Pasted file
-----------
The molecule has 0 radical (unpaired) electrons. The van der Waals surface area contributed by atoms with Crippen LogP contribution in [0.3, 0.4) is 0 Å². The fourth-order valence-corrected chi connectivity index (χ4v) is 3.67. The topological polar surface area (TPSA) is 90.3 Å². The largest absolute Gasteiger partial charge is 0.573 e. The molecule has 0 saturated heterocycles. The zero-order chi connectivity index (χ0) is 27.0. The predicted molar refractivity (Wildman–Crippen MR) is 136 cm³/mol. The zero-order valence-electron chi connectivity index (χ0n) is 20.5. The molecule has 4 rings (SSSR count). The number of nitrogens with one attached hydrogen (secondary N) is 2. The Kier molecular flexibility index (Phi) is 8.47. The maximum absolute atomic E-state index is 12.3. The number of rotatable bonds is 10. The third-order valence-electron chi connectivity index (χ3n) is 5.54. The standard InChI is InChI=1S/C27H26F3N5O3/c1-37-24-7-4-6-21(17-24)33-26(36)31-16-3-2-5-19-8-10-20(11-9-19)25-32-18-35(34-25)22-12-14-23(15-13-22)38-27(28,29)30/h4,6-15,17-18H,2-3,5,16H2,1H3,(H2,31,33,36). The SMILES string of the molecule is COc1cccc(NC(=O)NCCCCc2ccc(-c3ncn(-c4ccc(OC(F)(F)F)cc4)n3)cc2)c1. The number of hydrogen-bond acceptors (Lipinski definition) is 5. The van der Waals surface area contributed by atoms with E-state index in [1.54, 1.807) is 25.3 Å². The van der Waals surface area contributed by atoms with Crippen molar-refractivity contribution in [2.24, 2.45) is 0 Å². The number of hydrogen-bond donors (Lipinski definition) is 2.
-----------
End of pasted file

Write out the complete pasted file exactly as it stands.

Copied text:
The molecule has 0 radical (unpaired) electrons. The van der Waals surface area contributed by atoms with Crippen LogP contribution in [0.3, 0.4) is 0 Å². The fourth-order valence-corrected chi connectivity index (χ4v) is 3.67. The topological polar surface area (TPSA) is 90.3 Å². The largest absolute Gasteiger partial charge is 0.573 e. The molecule has 0 saturated heterocycles. The zero-order chi connectivity index (χ0) is 27.0. The predicted molar refractivity (Wildman–Crippen MR) is 136 cm³/mol. The zero-order valence-electron chi connectivity index (χ0n) is 20.5. The molecule has 4 rings (SSSR count). The number of nitrogens with one attached hydrogen (secondary N) is 2. The Kier molecular flexibility index (Phi) is 8.47. The maximum absolute atomic E-state index is 12.3. The number of rotatable bonds is 10. The third-order valence-electron chi connectivity index (χ3n) is 5.54. The standard InChI is InChI=1S/C27H26F3N5O3/c1-37-24-7-4-6-21(17-24)33-26(36)31-16-3-2-5-19-8-10-20(11-9-19)25-32-18-35(34-25)22-12-14-23(15-13-22)38-27(28,29)30/h4,6-15,17-18H,2-3,5,16H2,1H3,(H2,31,33,36). The SMILES string of the molecule is COc1cccc(NC(=O)NCCCCc2ccc(-c3ncn(-c4ccc(OC(F)(F)F)cc4)n3)cc2)c1. The number of hydrogen-bond acceptors (Lipinski definition) is 5. The van der Waals surface area contributed by atoms with E-state index in [1.54, 1.807) is 25.3 Å². The van der Waals surface area contributed by atoms with Crippen molar-refractivity contribution in [2.24, 2.45) is 0 Å². The number of hydrogen-bond donors (Lipinski definition) is 2.